Views from ...
Hydrogen, the new energy (sector) panacea
Andrei Goicea, FORATOM Policy Director
With a dedicated scenario on hydrogen in its “Clean Planet for All” long-term strategy1, the European Commission further detailed its vision for this energy carrier in the EU Hydrogen Strategy2 released last year. This strategy replaces the rather confusing colour-coding system with two simplified categories: clean and low-carbon hydrogen. While the first category is dedicated to renewables, the second one refers to “fossil-based hydrogen with carbon capture and electricity-based hydrogen”. But how achievable are the proposed plans and targets?
Originally envisaged as a solution to variable renewable curtailment, CO2-free hydrogen production should definitely play a greater role as a decarbonised replacement of existing hydrogen. With over 90% of hydrogen currently produced from fossil fuels, the refining and ammonia industries need to benefit from this transition. CO2-free hydrogen can then also support other sectors such as transport or industry (i.e. chemical, steel manufacturing and so on). The European Commission’s plans are very ambitious as it wants to produce 10 million tonnes of renewable hydrogen in the EU by 2030 in order to support a fast decarbonisation of the whole European economy. Hydrogen is seen as the panacea for the energy sector, just like Carbon Capture and Storage (CCS) 10 years ago. It is clear that hydrogen stands much more of a chance of becoming a viable solution given recent developments but its success depends on how pragmatic the approach to implementing this solution will be.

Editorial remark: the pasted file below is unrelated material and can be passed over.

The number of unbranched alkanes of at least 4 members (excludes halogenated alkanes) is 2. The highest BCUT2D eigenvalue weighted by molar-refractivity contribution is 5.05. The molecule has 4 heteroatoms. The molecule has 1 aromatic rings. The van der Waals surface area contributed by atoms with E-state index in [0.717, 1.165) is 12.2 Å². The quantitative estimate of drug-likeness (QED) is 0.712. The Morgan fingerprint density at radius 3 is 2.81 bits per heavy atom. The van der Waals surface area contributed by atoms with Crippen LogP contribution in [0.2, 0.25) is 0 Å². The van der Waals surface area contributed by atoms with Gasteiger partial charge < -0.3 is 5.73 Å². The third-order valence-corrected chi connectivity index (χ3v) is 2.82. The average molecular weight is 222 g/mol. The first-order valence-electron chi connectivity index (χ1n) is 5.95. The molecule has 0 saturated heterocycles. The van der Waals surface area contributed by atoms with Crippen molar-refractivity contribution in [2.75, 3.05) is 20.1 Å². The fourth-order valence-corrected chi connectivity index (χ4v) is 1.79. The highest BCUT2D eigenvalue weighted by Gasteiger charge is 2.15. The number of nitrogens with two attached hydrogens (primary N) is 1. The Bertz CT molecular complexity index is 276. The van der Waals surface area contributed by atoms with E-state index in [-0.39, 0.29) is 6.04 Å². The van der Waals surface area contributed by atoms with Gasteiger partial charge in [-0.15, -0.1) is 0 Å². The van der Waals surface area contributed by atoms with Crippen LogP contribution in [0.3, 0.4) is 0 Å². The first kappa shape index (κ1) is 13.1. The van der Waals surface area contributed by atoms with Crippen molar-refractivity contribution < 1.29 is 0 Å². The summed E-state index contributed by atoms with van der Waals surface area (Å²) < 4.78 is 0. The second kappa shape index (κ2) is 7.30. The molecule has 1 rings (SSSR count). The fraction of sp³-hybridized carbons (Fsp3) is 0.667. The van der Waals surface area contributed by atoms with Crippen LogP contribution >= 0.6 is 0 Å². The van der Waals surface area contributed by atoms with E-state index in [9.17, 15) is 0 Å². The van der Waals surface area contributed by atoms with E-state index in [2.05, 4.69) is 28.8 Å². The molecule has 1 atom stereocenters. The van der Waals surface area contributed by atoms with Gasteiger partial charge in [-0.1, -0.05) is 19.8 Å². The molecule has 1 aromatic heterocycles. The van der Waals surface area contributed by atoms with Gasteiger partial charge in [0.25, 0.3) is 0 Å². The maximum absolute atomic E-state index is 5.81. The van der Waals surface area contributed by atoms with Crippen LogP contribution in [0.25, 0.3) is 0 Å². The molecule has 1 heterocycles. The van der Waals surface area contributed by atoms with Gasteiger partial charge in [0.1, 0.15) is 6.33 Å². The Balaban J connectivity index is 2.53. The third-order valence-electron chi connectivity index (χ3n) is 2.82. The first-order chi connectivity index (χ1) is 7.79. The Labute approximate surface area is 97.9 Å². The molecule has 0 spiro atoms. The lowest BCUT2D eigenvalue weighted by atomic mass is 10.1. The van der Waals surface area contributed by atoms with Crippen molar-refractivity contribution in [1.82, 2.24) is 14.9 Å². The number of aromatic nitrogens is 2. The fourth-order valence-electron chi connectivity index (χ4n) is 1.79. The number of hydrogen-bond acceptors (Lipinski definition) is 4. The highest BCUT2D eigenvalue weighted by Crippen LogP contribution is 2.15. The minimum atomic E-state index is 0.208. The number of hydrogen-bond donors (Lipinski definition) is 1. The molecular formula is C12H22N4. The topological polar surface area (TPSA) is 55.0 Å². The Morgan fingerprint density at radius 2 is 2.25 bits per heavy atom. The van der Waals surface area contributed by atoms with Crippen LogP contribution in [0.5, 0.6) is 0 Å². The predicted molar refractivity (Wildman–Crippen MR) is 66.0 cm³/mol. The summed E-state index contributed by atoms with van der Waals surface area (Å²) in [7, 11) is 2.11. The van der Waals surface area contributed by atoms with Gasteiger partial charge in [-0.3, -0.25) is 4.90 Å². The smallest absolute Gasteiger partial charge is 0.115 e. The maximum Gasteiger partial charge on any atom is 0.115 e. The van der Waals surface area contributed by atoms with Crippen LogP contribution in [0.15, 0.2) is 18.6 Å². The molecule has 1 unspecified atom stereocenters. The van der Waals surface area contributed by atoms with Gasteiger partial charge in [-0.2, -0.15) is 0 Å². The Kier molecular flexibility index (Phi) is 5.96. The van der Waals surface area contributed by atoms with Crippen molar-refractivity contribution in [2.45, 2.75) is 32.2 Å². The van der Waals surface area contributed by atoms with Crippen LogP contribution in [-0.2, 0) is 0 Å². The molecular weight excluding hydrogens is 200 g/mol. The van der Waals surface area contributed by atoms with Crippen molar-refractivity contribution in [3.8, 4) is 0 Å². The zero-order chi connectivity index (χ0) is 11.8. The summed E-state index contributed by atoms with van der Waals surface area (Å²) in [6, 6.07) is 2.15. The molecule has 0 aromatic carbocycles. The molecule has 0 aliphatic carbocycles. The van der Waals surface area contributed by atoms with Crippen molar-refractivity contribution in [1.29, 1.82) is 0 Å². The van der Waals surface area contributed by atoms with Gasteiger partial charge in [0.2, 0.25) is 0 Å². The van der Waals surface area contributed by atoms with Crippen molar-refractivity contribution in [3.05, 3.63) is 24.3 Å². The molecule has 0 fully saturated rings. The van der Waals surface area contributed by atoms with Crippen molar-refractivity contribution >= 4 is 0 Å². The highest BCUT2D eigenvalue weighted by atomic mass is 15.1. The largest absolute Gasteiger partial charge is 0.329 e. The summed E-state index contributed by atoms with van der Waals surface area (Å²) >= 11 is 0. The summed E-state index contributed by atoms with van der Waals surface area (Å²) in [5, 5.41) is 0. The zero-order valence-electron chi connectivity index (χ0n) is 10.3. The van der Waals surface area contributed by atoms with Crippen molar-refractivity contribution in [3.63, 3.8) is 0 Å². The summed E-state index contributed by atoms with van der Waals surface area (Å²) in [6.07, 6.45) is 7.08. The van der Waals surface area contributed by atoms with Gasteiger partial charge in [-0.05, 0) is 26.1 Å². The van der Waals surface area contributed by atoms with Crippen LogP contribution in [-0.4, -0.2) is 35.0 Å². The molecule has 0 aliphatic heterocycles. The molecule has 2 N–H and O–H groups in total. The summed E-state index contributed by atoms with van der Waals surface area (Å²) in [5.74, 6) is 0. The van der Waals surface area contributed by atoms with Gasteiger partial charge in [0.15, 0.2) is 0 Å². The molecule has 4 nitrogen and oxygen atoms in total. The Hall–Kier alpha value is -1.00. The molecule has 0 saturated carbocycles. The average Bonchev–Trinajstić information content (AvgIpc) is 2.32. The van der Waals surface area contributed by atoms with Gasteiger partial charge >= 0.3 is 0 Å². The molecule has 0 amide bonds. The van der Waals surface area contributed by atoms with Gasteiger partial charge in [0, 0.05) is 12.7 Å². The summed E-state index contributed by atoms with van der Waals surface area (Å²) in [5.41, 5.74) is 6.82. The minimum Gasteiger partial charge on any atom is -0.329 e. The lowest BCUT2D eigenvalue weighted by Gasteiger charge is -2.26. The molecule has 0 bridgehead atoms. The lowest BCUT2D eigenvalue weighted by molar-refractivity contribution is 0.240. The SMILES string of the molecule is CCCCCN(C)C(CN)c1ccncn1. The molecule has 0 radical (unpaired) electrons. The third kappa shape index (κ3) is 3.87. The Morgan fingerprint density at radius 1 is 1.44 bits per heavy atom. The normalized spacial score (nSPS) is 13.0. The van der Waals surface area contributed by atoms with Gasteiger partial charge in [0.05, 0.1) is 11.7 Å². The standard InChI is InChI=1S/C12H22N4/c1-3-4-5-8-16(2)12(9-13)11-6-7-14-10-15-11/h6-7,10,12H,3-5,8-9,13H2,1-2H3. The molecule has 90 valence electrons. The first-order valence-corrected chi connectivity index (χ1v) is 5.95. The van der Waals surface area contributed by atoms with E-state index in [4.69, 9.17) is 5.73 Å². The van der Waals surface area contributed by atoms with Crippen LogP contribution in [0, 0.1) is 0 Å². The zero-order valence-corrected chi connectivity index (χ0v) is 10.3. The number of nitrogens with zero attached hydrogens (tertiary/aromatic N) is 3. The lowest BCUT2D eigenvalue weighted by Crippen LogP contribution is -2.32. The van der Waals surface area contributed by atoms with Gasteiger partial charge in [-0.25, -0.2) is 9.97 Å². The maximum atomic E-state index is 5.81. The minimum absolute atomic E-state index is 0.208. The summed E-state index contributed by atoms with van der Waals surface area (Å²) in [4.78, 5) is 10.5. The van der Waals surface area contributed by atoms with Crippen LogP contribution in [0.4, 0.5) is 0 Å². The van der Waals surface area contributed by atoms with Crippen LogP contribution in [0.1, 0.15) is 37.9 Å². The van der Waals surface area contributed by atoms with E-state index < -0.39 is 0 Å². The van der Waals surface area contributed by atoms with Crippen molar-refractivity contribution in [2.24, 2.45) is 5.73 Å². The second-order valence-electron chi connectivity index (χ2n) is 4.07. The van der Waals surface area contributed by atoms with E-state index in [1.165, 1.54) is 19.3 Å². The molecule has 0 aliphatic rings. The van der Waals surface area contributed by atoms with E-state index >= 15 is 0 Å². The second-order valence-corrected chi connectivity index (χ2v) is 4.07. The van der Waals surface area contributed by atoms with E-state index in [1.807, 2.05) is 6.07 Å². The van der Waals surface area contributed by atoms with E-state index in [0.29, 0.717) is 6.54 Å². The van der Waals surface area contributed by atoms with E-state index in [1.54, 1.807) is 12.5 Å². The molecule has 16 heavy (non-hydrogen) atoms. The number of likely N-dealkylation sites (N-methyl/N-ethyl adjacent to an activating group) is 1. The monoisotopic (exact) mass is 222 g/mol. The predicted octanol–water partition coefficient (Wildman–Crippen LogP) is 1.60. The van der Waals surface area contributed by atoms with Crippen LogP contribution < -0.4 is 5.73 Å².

Are the current plans for a hydrogen-based economy achievable?
Technically yes, assuming that the EU will have installed enough renewables capacity to cover both power sector AND hydrogen demand. Whilst this will be very challenging it is theoretically possible.
Economically not really. To compete with the low cost of fossil fuel-based hydrogen production, electrolyzers (electricity-based hydrogen producer) will need to operate way more than the time which power produced by variable renewables is available. And to keep the decarbonised nature of the hydrogen, the only solution will be to include power produced by low-carbon nuclear – the only clean power production alternative available.
FORATOM will shortly be publishing a dedicated position paper on hydrogen providing a more detailed explanation of the (and will be available from here).